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Improve Your Posture

And look instantly taller, slimmer, and more confident!
We're frequently told that good posture has definite benefits for our health, but what is considered 'good' posture? "When standing, your ear, shoulder, hip and ankle shoulder all be in line and your head and shoulders should be over your hips," says Sarah Woodbridge, an Occupational Therapist and Ergonomist based in Derby, England. "This posture allows the natural curves of your spine to flow, and the weight of your body to be evenly distributes throughout the spine."

Many of us, unfortunately, don't do this and are prone to slouching, which can put stress on the wrong parts of the body. If not kept in check, your posture health will suffer and you can end up with permanently poor posture.

What causes poor posture?

"People often feel that back problems only occur with lifting heavy objects, but often it is because of repetitive and awkward postures, or because a poor posture such as sitting slouched or twisted has been sustained for a long period or repeated over many days," explains Woodbridge. Everyday activities like driving, spending a lot of time using a computer or telephone, and always carrying a shoulder bag or a heavy bag are all common culprits of bad posture.

Side effects of poor posture

Poor posture can have a range of consequences for your health. Most obviously there is the pain and discomfort associated with holding muscles in the wrong positions for extended periods of time. "When sitting, people tend to slouch and form a 'C' posture with the head poking forwards and the back rounded," says Woodbridge. "This posture flattens the lumbar curve, the curve in our lower back, and can lead to back ache." Bad posture can also lead to headaches and jaw pain because the head and shoulders are pushed forward.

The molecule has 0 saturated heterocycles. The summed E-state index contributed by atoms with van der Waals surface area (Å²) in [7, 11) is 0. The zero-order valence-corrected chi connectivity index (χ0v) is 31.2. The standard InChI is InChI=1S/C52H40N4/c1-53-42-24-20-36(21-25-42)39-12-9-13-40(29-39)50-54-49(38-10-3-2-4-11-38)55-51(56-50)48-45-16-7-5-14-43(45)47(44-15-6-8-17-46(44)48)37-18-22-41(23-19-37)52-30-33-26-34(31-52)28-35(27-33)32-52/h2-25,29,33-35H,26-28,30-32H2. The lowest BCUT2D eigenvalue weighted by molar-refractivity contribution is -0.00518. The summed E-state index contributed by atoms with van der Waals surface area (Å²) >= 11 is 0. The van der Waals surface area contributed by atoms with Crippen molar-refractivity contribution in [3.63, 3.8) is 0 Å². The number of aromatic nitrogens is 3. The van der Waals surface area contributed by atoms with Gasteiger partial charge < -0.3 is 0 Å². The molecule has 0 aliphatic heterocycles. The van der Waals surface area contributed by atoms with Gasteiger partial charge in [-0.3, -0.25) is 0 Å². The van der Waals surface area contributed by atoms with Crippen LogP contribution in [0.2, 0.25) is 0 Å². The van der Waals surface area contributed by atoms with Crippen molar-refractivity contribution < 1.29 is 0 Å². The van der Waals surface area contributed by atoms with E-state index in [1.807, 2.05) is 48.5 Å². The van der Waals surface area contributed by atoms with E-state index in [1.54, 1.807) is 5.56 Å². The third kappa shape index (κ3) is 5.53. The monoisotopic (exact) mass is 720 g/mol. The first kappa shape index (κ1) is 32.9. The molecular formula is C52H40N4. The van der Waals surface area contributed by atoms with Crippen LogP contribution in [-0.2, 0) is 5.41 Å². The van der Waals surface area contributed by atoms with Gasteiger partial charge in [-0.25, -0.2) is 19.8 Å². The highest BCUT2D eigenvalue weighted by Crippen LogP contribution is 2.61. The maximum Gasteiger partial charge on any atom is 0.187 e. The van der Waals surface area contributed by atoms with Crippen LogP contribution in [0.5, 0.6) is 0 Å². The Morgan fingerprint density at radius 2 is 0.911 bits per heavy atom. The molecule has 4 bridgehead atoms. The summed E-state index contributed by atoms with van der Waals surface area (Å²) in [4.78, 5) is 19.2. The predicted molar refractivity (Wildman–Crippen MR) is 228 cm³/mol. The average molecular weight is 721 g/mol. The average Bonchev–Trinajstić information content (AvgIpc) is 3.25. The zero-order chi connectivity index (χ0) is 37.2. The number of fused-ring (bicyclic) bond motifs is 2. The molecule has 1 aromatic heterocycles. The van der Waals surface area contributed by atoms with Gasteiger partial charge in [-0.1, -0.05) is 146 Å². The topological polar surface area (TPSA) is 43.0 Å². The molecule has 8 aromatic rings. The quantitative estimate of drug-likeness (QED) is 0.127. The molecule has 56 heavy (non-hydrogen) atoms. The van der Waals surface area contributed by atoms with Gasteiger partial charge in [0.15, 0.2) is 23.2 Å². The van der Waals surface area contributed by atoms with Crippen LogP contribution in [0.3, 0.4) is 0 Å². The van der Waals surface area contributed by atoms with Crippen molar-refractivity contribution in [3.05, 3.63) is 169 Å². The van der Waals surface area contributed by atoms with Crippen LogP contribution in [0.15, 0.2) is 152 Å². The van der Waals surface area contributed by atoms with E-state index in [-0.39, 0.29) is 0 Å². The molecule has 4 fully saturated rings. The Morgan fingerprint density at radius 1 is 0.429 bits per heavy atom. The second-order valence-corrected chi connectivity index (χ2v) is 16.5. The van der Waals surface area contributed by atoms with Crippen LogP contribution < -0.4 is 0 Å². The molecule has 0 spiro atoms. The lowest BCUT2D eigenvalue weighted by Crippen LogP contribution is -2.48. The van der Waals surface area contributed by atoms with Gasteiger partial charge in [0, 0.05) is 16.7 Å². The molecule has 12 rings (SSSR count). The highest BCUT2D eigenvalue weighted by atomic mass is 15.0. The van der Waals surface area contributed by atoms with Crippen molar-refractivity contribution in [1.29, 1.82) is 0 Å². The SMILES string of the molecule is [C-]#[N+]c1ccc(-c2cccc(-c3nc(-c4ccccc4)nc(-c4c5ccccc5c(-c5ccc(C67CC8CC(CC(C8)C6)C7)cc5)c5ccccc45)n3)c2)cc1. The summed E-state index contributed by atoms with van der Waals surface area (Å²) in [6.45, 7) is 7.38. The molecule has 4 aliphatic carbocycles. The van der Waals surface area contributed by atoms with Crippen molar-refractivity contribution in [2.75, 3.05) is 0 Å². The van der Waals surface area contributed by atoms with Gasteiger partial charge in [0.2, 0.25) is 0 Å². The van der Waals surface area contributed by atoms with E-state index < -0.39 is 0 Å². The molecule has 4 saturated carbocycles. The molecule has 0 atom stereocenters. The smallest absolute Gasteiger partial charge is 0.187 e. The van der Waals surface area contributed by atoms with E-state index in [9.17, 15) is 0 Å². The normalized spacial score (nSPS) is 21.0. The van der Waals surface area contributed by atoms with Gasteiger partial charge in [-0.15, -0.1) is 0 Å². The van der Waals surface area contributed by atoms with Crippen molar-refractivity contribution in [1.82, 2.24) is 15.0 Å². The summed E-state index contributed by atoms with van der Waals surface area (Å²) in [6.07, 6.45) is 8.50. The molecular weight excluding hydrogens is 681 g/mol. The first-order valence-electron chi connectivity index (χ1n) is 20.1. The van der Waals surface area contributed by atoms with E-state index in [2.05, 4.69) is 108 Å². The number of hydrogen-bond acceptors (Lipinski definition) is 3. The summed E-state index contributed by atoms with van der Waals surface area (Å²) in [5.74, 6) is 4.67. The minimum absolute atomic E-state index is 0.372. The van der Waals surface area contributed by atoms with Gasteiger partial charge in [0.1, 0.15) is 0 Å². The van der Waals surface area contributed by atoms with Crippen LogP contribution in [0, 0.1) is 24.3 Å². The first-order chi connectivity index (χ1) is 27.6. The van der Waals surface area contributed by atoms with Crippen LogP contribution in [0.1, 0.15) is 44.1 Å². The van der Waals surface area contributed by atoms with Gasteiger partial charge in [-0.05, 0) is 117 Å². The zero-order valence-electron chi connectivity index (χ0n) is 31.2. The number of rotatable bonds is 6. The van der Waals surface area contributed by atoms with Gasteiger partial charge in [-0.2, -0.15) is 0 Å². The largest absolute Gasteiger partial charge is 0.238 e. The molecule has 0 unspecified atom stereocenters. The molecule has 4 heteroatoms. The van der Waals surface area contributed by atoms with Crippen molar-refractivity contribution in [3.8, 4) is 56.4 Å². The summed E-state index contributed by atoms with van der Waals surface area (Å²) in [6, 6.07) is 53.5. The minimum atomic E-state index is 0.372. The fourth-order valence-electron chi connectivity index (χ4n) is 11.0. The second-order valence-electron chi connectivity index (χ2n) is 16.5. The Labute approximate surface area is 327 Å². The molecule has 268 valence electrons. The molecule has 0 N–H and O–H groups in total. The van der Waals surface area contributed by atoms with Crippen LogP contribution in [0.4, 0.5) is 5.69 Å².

Healthy posture checklist

Achieving a better posture is often just a matter of changing the way you stand and sit but there's an art to it. "Don't just stick your chest out, you wont be able to sustain that posture for long," explains Woodbridge. "Focus on aligning the ear, shoulder, hip and ankle in a relaxed posture, using your tummy and buttock muscles to maintain the posture."

Stand tall
Keep your head straight over your neck, ears over shoulders so that you can look directly ahead without feeling tension in your neck. Your shoulders should be down and your back straight -- this will help prevent tension around the shoulders. Besides improved posture, you'll also look taller, slimmer and more confident, which gives a boost to your ego.

Tighten up your abs
Whether you're standing or sitting, you'll benefit from this posture corrector. Suck in your stomach muscles are far as possible and then partially release them so that you can still feel that the muscles are being worked. Repeatedly performing this exercise help to tone the stomach muscles, as well as limiting lower back pain.

Check your legs
Believe it or not, bad posture can start with your knees. Instead of locking or hyperextending your knees, keep them relaxed and just slightly bent, which will help bring your pelvis into a more neutral position. It is also important to balance your body weight equally on both legs. Stand with your feet slightly apart so you toes point almost straight ahead whether you're standing or walking.

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